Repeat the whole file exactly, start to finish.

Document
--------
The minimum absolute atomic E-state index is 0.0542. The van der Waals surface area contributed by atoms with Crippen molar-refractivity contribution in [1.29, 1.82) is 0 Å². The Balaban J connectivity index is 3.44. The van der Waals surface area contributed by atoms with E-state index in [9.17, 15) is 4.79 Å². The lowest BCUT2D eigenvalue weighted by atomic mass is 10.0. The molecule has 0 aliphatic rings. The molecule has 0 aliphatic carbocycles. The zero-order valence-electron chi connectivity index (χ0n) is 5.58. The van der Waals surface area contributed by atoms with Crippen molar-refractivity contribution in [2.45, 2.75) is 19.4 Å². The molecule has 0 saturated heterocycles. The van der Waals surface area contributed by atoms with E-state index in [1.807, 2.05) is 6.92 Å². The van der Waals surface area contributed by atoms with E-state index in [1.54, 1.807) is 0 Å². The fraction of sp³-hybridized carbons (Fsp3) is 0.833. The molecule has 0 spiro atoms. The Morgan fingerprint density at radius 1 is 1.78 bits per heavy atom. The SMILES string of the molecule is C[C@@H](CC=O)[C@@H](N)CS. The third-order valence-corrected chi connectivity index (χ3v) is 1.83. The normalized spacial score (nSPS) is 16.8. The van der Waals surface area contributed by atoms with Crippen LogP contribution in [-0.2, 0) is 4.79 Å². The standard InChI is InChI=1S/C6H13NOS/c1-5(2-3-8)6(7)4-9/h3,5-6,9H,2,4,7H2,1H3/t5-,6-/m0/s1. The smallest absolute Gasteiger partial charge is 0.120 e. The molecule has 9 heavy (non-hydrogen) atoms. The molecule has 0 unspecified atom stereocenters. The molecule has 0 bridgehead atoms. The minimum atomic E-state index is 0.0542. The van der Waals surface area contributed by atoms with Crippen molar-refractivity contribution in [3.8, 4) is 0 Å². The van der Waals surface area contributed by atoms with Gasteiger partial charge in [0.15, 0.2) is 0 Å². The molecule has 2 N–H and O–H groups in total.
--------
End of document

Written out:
The minimum absolute atomic E-state index is 0.0542. The van der Waals surface area contributed by atoms with Crippen molar-refractivity contribution in [1.29, 1.82) is 0 Å². The Balaban J connectivity index is 3.44. The van der Waals surface area contributed by atoms with E-state index in [9.17, 15) is 4.79 Å². The lowest BCUT2D eigenvalue weighted by atomic mass is 10.0. The molecule has 0 aliphatic rings. The molecule has 0 aliphatic carbocycles. The zero-order valence-electron chi connectivity index (χ0n) is 5.58. The van der Waals surface area contributed by atoms with Crippen molar-refractivity contribution in [2.45, 2.75) is 19.4 Å². The molecule has 0 saturated heterocycles. The van der Waals surface area contributed by atoms with E-state index in [1.807, 2.05) is 6.92 Å². The van der Waals surface area contributed by atoms with E-state index in [1.54, 1.807) is 0 Å². The fraction of sp³-hybridized carbons (Fsp3) is 0.833. The molecule has 0 spiro atoms. The Morgan fingerprint density at radius 1 is 1.78 bits per heavy atom. The SMILES string of the molecule is C[C@@H](CC=O)[C@@H](N)CS. The third-order valence-corrected chi connectivity index (χ3v) is 1.83. The normalized spacial score (nSPS) is 16.8. The van der Waals surface area contributed by atoms with Crippen LogP contribution in [-0.2, 0) is 4.79 Å². The standard InChI is InChI=1S/C6H13NOS/c1-5(2-3-8)6(7)4-9/h3,5-6,9H,2,4,7H2,1H3/t5-,6-/m0/s1. The smallest absolute Gasteiger partial charge is 0.120 e. The molecule has 9 heavy (non-hydrogen) atoms. The molecule has 0 unspecified atom stereocenters. The molecule has 0 bridgehead atoms. The minimum atomic E-state index is 0.0542. The van der Waals surface area contributed by atoms with Crippen molar-refractivity contribution in [3.8, 4) is 0 Å². The van der Waals surface area contributed by atoms with Gasteiger partial charge in [0.15, 0.2) is 0 Å². The molecule has 2 N–H and O–H groups in total.